Alongside the MDS my main focus this year is going to be the Dragons Back Race, which is in late June.
I know this could well be the hardest thing I have ever attempted, 200 miles along the mountainous spine of Wales in 5 days, self navigating and taking in all of the Welsh 3000’s in the first day, so I have been training with both this and MdS in mind. I know that the biggest part of these races is to be 100% committed mentally, however with the Dragons Back I am worried that not being near any major mountains here in Jersey may prove to be a major disadvantage when I hit the mountains of Wales. I have strategies in place which I hope will enable me to be as prepared as I can be to tackle the challenge, however the worry is there, lots to address, so I will be doing a mountain running course in March to address the navigational side of things, with a couple of recces of the Snowdonia Park in May to get a feel for the terrain as well as numerous hill rep sessions planned here in Jersey.
Lots to look forward to then, with my immediate focus now being the MDS. There are a few people from Jersey doing it this year as well as a few people from the 2013 edition going back for more so will be a great way to catch up with them. My plan is to go as minimalist as possible this time, with more emphasis on food and calories than equipment as this is where I felt the most feelgood factor could come from. I have started to compile the spreadsheet with weights of everything and it is looking like my WAA ultra bag (different to the Raidlight Olmo used last time – which I burnt!!) will be coming in at this stage around the 6.5KG weight when dry. This is the first pack but I do intend to be ruthless on equipment taken: No spare clothes, no camera, no slippers, no vastly inflated medical kit with the only luxury being my iPod nano and an auxiliary charger to ensure I have tunes the whole week should I need them. I intend to take more calories this time however, with either Mountain House or Expedition Foods getting my custom and I will be opting to take more in the way of desserts and more substantial breakfasts I think in place of the flapjack bars I took last time (some of which got nibbled at by night time visitors!) This last matter of food will be the thing I take most time over I think and I will ensure that there are plenty of varieties of foods and snacks to enjoy this time as I really struggled towards the end of the week with the same tastes.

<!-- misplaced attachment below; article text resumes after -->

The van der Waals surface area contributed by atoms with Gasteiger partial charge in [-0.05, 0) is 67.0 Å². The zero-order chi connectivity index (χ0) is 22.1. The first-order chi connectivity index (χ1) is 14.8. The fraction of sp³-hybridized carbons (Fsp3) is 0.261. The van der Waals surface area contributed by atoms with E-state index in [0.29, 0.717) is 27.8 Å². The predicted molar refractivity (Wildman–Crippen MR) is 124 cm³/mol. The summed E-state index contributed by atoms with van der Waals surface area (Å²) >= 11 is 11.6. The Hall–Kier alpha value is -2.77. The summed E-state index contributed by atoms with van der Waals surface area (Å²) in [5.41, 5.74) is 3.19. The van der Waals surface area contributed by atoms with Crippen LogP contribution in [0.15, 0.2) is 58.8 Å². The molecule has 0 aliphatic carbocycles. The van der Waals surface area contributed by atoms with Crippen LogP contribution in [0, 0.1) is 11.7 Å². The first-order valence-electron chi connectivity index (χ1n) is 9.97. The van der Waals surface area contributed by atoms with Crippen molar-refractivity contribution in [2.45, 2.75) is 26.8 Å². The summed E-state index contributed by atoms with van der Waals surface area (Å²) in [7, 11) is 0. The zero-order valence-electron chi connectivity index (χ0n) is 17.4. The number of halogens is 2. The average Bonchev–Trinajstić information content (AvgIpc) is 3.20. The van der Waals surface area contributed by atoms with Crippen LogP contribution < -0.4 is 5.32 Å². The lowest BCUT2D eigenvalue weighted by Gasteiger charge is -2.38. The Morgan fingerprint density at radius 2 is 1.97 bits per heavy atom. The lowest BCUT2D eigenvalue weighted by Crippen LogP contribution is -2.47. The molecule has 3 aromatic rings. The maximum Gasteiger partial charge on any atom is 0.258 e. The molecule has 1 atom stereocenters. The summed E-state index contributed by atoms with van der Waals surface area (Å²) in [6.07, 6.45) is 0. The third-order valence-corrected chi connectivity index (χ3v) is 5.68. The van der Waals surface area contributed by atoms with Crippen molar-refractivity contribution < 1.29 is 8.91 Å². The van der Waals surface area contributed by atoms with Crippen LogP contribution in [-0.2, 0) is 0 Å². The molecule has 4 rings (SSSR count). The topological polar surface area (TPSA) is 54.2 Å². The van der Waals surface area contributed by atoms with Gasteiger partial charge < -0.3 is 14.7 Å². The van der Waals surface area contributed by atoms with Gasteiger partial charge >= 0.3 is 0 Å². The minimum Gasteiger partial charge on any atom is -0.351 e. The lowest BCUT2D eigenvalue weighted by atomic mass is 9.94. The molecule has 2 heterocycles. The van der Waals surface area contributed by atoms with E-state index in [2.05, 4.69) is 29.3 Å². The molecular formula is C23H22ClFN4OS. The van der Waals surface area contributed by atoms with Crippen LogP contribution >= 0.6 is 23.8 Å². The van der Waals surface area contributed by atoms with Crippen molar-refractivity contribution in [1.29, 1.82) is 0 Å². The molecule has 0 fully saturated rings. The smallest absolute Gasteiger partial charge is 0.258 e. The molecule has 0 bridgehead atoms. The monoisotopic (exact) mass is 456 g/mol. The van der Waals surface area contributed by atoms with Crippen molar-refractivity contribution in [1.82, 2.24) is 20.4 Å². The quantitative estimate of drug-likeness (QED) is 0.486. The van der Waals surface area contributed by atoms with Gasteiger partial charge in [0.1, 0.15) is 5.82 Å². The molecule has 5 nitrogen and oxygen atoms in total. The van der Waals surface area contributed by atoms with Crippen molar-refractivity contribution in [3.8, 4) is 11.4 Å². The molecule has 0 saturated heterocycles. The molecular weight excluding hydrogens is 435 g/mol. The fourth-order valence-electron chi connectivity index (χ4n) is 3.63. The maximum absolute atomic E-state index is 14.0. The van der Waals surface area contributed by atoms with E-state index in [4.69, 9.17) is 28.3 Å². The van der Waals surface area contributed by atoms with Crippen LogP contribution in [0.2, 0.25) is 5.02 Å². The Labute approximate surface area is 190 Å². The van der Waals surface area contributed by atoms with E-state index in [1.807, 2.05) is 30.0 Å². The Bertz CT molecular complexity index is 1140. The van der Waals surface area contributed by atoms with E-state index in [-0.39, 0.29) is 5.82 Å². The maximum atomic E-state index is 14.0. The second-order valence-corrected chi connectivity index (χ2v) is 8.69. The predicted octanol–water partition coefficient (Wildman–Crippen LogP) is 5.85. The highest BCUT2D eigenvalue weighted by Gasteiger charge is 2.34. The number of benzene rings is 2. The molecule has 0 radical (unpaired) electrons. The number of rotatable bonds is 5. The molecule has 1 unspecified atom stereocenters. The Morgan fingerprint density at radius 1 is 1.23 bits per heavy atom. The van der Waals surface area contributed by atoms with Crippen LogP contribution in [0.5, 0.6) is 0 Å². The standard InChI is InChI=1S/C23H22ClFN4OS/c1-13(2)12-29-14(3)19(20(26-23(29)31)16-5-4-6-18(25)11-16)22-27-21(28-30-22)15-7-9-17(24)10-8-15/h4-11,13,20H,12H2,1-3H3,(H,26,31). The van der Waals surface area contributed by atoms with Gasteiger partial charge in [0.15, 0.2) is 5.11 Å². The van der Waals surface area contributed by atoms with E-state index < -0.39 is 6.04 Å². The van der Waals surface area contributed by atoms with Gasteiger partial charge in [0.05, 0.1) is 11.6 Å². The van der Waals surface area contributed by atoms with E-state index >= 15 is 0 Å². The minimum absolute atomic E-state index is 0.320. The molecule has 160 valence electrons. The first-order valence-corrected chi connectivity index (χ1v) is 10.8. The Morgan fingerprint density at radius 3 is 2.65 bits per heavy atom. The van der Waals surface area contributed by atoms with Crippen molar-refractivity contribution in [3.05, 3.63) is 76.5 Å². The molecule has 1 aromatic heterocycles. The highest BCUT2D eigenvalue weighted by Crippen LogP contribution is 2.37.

My main goal for MDS is to complete it having felt like I have given it a good go and to also enjoy it; Last time I went out hard the first two days and crashed and burnt day 3 and 4 and blew my goals out of the water, in my opinion (and as demonstrated to me by numerous friends doing the MDS this way) the key to doing respectably in the MDS is in day 4 the long day, if you can get through the first 3 days well but without having given too much, if you have energy to do a good long day left then this is where positions can be made up. This is why a lot of my training has been focused on long slow distance as this was the big thing that struck me in this race is that consistency comes out top – apart form obviously the top elite runners! So thats the plan, training has gone well and I feel good about the strategy, another big goal for me for MDS is to be able to complete it and be able to recover quickly so that I can get back into training quickly for the Dragons Back which is in late June, about 2.5 months after MDS. I am currently training for both races, having started to now put in long hill sessions to get used to the climbing I will be doing in Wales with tempo, intervals and long runs as well. I have been training with a rucksack since November having been running home from work 3 or so nights a week with my WAA Rucksack loaded with all my work things, I actually weighted the bag the other night and it comes in around the 4KG mark which is a good start. I am spending atlas one day of my weekend on a long run with the WAA sack weighted up and running long as well.